Though the cat was basically out of the bag by Saturday, the news is now official: Andreessen Horowitz, the firm founded in 2009 by Ben Horowitz and Marc Andreessen, has hired Chris Dixon as its newest partner.
For the uninitiated, Dixon most recently cofounded the recommendation engine Hunch, which eBay acquired for $80 million almost exactly a year ago. He was also the CEO and cofounder of SiteAdvisor, which was acquired by McAfee in 2006 for $74 million.
Dixon joins four other general partners who have been brought into Andreessen Horowitz since its founding, including Jeff Jordan, the former CEO of OpenTable; Scott Weiss, the cofounder and former CEO of IronPort Systems; John O’Farrell, who was an executive vice president for Silver Spring Networks; and Peter Levine, the former CEO of XenSource.
On its face, inviting Dixon aboard seems like a smart move for everyone involved. First and foremost, Dixon gives Andreessen Horowitz a much stronger presence on the East Coast than it has had. Of the firm’s hundreds of investments, it has just three “big ones” in New York, as Andreessen himself noted in a call with Dixon earlier today: the location-based app company Foursquare; the shopping site Fab; and Quirky, a company that uses social media to develop products.
Dixon is actually moving to California but he says he is maintaining his apartment in New York and will “probably” visit at least “once a month.”
Another way they seemingly fit: All of Andreessen Horowitz’s partners appear to be strongly encouraged to blog, with Ben Horowitz’s posts often attracting widespread attention. Meanwhile, Chris Dixon has come to be considered a thought leader among tech entrepreneurs, owing to many of his own wildly popular posts about entrepreneurship.
And Dixon knows his way around a venture capital fund, having worked for several years as an associate at Bessemer Venture Partners (which went on to fund SiteAdvisor), and more recently as a cofounder of the three-year-old seed-stage firm Founder Collective, which began life with a $40 million fund and closed a second, $70 million fund in September. (Dixon is merely “an advisor” to the new fund, he says.)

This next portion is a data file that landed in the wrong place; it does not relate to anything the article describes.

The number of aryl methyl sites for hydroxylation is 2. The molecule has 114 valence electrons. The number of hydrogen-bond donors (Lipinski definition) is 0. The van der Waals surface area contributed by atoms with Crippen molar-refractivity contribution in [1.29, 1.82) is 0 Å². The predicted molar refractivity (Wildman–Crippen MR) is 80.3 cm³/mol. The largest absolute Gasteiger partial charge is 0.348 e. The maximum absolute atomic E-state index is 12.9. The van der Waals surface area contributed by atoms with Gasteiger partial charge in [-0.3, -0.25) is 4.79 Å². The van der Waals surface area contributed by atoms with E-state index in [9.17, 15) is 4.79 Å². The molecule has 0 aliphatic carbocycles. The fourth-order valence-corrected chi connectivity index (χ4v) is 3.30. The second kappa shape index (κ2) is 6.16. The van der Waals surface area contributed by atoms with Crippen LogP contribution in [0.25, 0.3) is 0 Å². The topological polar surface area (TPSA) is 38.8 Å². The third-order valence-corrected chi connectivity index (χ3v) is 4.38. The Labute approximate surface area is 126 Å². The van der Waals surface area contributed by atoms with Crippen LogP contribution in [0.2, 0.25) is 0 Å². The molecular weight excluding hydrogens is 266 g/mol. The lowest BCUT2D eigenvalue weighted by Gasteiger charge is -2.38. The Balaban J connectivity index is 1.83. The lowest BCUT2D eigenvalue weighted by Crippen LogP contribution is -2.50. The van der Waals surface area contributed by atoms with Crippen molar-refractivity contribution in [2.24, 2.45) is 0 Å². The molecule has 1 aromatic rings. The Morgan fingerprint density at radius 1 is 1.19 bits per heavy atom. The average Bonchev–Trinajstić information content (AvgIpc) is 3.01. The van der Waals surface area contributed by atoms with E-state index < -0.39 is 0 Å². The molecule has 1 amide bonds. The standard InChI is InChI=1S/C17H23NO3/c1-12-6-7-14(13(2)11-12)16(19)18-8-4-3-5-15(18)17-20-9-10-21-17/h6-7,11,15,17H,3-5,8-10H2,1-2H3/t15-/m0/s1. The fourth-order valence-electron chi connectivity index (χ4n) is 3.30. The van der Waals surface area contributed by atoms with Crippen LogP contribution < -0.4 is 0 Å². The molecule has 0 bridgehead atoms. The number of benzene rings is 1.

Not last, in the same vein as Andreessen Horowitz — which has always positioned itself as a new, more entrepreneur-friendly kind of venture firm — Dixon has managed to both work closely with venture firms throughout his career as well as distance himself from them. It’s not an easy hat trick to pull off.
(Kara Swisher, who broke the news that Dixon would be hired imminently by Andreessen Horowitz, highlighted this post of Dixon’s as just one example of how he has managed to “tangle with VCs.”)
As for the advantages the move provides Dixon, heading West appears to be one. Though Andreessen Howoritz is a “single office firm,” says Andreessen, the decision to leave New York for California was Dixon’s. “He’s doing it voluntarily; it’s his decision even more than ours,” Andreessen says.
Dixon also seems enthusiastic about spending all of his time investing, which has “always been a side activity for me, like a hobby,” particularly over the last eight years when Dixon was either running a startup or working for its acquirer.
Asked whether bringing Andreesseen Horowitz’s considerable firepower to New York will impact his reputation or his friendships with other New York-based investors (after all, the firm has raised $2.5 billion in its 3.5-year history and is known for throwing its weight around), Dixon laughs.
“People think I’m kind of aggressive and brass-knuckled and [Andreessen is] this big, warm, lovable teddy bear.”
Already the team player, Dixon adds: “I sort of learned the angel investing business from Ron Conway, whose entire philosophy revolves around putting entrepreneurs first, and Andreessen Horowitz is the largest scale version of that. I find it very philosophically compatible.”
Image: Photo courtesy of Crunchbase.
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